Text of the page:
• Why go: This is the largest provincial park in New Brunswick, at 17 000 hectares, or 42 000 acres. The untouched wilderness is home to about 100 types of birds, and 30 mammal species, including moose, marten, lynx, and rare species such as the Yellow-nosed Rock vole and the Gaspé shrew. The park offers adventure and the chance to truly experience the great outdoors. Mount Carleton is the highest peak in the Atlantic provinces, at 820 metres (2 690 feet), and offers a great hiking and climbing experience. Visitors can also tackle nearby Mount Head, Mount Sagamook, and Mount Bailey. Walk along 62 kilometres of hiking trails, including wheelchair accessible Williams Falls. Go mountain biking on old logging routes. See the Dark Sky Preserve. Dark Sky Preserves are protected areas that preserve and highlight the importance of the night sky and area ecosystems by strictly limiting light pollution. Visitors are able to see the night time beauty of the area, including wildlife, and the stars and planets.

Murray Beach Provincial Park

  • Where: On the Northumberland Strait near Little Shemogue and the Confederation Bridge, which crosses into Prince Edward Island.
  • Use: day or multi-day
  • When to go: The park opens in late-May, and stays open until early September. Check the website for exact dates.
  • What to do: This park is an easy-going relaxing area. Swim on the beaches. Kayak. Sail. Bird watch. Take in the local history and the gorgeous scenery.
  • Why go: Go for the sandy beaches and the warm saltwater. Go for the great sunsets, the sunrises, the lighthouses and the covered bridges.
  • Go to see the wildlife at Cape Jourimain Nature, km northwest of the village of Cape Tormentine, where the diverse ecosystems are safe havens and nesting grounds for about 170 species of native and migratory birds such as the Great Blue Heron, the Black Duck and the Osprey. While at Cape Jourimain, visit the lighthouse, salt marshes, fresh water wetlands and learn about the early history of the area. If you've never done it, try sea kayaking.

New River Beach Provincial Park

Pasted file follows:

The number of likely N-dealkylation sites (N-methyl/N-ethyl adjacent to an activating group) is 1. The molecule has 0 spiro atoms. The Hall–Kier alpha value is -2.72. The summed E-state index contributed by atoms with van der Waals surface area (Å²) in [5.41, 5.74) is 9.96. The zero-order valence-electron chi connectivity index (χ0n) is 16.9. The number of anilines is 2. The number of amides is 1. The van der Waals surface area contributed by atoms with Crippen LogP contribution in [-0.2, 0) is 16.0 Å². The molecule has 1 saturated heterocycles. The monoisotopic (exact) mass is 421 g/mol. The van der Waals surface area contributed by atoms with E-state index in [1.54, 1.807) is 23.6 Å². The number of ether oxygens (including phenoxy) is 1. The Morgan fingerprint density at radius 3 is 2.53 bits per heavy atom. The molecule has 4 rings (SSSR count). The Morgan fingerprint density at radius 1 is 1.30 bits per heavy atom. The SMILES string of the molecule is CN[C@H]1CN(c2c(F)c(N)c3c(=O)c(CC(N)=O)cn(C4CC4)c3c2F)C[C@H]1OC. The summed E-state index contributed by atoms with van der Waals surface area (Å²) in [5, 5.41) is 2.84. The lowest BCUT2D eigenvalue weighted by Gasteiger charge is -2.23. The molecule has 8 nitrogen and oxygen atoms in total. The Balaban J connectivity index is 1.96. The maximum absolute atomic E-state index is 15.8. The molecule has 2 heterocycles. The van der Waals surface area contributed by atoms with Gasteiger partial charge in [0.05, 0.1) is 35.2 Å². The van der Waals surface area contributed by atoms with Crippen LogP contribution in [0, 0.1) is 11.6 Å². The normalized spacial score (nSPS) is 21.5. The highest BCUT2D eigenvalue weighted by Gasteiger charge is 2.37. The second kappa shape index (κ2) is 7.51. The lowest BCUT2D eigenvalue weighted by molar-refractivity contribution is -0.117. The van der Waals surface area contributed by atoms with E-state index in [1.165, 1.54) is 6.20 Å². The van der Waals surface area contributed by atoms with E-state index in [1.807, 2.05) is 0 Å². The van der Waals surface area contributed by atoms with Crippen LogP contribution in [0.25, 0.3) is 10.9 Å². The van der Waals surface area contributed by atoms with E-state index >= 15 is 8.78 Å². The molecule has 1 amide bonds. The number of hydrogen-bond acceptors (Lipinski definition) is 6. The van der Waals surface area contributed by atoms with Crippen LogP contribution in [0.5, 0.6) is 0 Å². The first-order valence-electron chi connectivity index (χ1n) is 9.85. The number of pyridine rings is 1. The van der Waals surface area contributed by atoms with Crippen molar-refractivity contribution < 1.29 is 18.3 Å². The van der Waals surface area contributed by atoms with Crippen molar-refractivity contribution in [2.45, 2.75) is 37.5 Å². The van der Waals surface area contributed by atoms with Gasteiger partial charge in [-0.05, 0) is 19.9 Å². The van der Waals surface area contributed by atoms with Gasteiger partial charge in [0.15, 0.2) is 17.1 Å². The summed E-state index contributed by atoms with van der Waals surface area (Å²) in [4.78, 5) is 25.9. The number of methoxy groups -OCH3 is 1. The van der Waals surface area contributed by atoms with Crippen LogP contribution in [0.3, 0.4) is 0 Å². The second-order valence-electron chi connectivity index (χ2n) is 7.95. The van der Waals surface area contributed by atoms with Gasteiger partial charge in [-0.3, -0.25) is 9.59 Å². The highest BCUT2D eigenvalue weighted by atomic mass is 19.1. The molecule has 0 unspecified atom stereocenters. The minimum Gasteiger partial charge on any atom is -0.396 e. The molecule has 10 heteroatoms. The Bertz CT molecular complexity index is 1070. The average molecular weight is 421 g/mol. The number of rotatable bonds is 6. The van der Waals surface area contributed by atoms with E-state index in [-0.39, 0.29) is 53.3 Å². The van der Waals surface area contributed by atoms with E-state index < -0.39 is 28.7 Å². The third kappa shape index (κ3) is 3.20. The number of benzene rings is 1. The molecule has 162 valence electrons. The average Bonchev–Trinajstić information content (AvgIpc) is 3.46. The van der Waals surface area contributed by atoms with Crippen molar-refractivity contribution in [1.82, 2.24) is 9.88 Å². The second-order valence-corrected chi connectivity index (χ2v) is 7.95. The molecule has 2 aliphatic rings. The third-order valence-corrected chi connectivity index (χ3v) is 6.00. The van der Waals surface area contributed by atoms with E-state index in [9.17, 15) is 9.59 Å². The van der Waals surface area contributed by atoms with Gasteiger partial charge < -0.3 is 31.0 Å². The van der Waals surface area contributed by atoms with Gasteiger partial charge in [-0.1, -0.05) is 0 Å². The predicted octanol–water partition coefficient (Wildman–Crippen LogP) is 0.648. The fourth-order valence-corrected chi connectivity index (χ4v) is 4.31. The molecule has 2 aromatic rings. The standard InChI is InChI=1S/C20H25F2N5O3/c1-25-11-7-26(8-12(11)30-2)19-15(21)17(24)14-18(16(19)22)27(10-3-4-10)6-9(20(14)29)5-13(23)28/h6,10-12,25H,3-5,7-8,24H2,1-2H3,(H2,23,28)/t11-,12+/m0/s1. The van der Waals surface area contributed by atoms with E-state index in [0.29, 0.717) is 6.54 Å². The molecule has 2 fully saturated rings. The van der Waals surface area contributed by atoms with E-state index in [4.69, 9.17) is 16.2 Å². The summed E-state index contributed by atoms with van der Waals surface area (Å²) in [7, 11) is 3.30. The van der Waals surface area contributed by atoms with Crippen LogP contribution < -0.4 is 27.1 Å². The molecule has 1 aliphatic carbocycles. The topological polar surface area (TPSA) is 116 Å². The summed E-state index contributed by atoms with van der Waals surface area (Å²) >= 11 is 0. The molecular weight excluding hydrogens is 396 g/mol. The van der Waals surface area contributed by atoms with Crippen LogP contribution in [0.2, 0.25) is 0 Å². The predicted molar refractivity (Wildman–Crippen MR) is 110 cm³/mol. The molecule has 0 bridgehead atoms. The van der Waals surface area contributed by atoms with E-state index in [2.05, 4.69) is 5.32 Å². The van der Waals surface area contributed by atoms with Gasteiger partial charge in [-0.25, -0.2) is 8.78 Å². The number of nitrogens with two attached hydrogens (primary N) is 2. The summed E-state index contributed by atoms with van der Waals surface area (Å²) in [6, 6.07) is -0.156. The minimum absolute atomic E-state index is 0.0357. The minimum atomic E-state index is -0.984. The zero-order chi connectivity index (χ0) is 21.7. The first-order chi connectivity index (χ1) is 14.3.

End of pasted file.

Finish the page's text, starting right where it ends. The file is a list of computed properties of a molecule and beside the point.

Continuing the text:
• Where: On the Bay of Fundy, down the road from Saint John on Route 1.
  • Use: day or multi-day
  • When to go: Visitors can come to the park from mid-May to late September. To plan properly though, please visit the website.
  • What to do: There are 99 sites and three rustic shelters for campers to enjoy. Swim, wade, or kayak in the Bay of Fundy. Hike through the park on the many trails.
  • Why go: Go for the natural coastal beauty. Wade in the Bay of Fundy, where you can look for crabs, starfish and other sea life. Explore the forests and the wildlife, such as cormorants. And, if you are an artistic superstar, or just like playing in the sand, take part in the annual Sand Sculpture Competition, held every August. Stroll on the boardwalk.

Parlee Beach Provincial Park

  • Where: Near Pointe-du-Chêne, New Brunswick, on Shediac Bay.
  • Use: day or multi-day
  • When to go: The park is open between the end of May and early September. Always check with the website to make proper travel plans.
  • What to do: There is camping available at one of the 190 sites. The park has a more resort-like feel than many of the other parks, as it is more groomed than other areas. There are many of the amenities that most of us are used to having, such as a restaurant, canteen and amphitheatre, along with facilities for campers and swimming at the supervised beach
  • Why go: Go to play at the warmest salt water beach in Canada. Take part in the annual sand sculpture competition. See the "World's Largest Lobster" sculpture, which is 11 m in length, 5 m high and weighs 90 tonnes.

Sugarloaf Provincial Park

  • Where: Near Atholville, New Brunswick
  • Use: day and multi-day use
  • When to go: The park is open year-round for summer and winter activities.
  • What to do: In the summer, go camping at one of 76 sites. Hike one of the many trails. Go mountain biking. In the winter, go skiing, snowshoeing, snowmobiling, skating or snowboarding.
  • Why go: Because it's a perfect family holiday. Go for the great skiing. With 12 Alpine ski trails, a half-pipe, and trails for cross-country skiing, Sugarloaf is where everyone goes.
  • Go for the downhill bikepark, where riders can ride the mountain bike trail, once they get to the top of the mountain by lift. Go for the hiking and the biking along the 25 km (16 mi) of trails. Go for the wildlife. Go for the view!! The park is in the Appalachian Mountains! It does not get much better that that! Climb to the top of the park's mountain, where you can get a great view of the town of Campbellton, where Chaleur Bay and Restigouche River meet, and Quebec's Gaspé Peninsula.

The Anchorage Provincial Park

  • Where: On Grand Manan island in the Bay of Fundy.
  • Use: day and multi-day use
  • When to go: The park opens in early June, and stays open until early September. Check the website for exact dates.
  • What to do: hiking, biking, and camping with all of the amenities. Go ocean kayaking and beachcombing. Go bird watching.
  • Why go: For the hiking and biking and the learning - take part in the interpretive displays along your travels. Walk along the Red Point Trail boardwalk, which is wheelchair-accessible, of the Long Pond, Great Pond or Bagley trails. Go for the bird watching. Birders have recorded the presence of close to 275 species, so it's a given that you will meet some new and interesting little friends.